Our new schools exhibition finds the beauty in science
Our stunning new exhibition of work by primary school children, finds the beauty in the Island’s scientific past, present and future, and celebrates it.
The exhibition features work from three primary schools – Queensgate, St Thomas of Canterbury and Barton – which have each explored an aspect of the Island’s impressive scientific and engineering heritage.
Some of the most striking parts of the exhibition include the model coral reef and the luminescent jellyfish created by St Thomas of Canterbury, reflecting on workshops with a Artecology and the Future Oceans Foundation. Also on display are sand-cast bio-receptive pods that can be placed in almost any natural environment to encourage nature in.
One teacher at St Thomas of Canterbury described the project as “brilliant”, adding that the children “Talk about the project every day, even in maths and history lessons! What I love about projects [like this] is to see every single child is able to contribute and join in.”
Independent Arts’ project manager Kerry Tindall agreed: “We have been delighted to see how well the children have responded to this project – particularly some of those who struggle with the mainstream curriculum. Children who sometimes have difficulty with things like writing have excelled when expressing their learning through creativity.”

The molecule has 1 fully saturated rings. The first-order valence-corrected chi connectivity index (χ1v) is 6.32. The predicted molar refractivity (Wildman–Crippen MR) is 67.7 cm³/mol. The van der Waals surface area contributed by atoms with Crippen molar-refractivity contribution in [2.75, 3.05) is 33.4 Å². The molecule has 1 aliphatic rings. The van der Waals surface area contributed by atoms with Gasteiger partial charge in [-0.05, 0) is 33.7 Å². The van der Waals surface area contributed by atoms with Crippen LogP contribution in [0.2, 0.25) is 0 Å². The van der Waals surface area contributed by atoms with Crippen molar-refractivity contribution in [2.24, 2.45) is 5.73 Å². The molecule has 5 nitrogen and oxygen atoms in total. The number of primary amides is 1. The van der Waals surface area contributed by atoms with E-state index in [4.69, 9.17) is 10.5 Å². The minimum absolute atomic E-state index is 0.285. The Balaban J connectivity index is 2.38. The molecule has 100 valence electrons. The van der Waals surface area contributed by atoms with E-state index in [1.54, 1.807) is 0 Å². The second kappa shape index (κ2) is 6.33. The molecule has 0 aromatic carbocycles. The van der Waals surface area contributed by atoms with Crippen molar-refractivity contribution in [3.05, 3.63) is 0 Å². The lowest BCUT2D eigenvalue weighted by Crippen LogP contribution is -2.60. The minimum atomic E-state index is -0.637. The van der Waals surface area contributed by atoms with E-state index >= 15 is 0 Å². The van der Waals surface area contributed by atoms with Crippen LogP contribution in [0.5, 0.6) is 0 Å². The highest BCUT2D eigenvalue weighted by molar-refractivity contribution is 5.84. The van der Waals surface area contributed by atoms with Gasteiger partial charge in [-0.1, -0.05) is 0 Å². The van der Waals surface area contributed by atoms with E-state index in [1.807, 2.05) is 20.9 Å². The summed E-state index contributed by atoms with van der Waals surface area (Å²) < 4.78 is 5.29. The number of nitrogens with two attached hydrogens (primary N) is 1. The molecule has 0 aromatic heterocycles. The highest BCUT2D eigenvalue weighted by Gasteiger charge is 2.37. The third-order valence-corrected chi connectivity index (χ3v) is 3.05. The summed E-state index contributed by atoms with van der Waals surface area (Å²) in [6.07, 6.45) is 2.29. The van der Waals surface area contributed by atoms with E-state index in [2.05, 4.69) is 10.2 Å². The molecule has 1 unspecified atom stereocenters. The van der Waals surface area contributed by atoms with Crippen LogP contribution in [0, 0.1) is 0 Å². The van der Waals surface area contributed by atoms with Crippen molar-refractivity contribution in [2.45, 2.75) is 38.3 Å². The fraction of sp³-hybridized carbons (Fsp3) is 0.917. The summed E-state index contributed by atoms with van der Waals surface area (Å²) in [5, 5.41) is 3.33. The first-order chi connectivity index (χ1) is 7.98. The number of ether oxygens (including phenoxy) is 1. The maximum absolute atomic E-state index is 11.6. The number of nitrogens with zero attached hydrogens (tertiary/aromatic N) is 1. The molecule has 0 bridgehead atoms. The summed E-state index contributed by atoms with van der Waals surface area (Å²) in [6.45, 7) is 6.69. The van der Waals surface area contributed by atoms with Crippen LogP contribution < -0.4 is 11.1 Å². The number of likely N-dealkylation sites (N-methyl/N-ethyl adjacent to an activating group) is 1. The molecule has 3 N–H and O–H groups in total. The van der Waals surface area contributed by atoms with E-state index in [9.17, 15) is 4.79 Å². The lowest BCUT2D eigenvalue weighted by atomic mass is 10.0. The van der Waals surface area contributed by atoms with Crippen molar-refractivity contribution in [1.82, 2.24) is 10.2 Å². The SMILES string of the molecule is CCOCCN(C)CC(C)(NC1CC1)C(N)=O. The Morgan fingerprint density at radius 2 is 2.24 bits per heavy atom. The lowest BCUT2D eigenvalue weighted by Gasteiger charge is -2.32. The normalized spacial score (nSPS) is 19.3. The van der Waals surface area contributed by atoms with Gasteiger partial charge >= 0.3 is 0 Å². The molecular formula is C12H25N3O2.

Rocket designs and a colourful pop-up space laboratory are among the works created by children from Barton Primary School based on their learning about the history of rocket development on the Isle of Wight.
Works by Queensgate Primary include vibrant marbling, created through experiments in resistance and drag as part of learning about the ground-breaking hull design by Bembridge mathematician and naval architect Blanche Coules Thorneycroft. Also on display, in Thornicroft-designed test hulls loaned by the Classic Boat Museum, are effigies of the architect, created by the year five pupils.
“The project has passed all my expectations… and I can imagine that the students had a great time making the models and experimenting,” said Victoria Preston from the Classic Boat Museum.
The exhibition is the first to come out of the year-long Arts Council England-funded Wavelength project, which is being delivered to seven to 13-year olds at six Island schools and through the public engagement activities during school holidays. It is open Monday-Friday, 10am-4.30pm, at Independent Arts’ Creative Hub, 48 High Street, Newport until Friday 23rd June.
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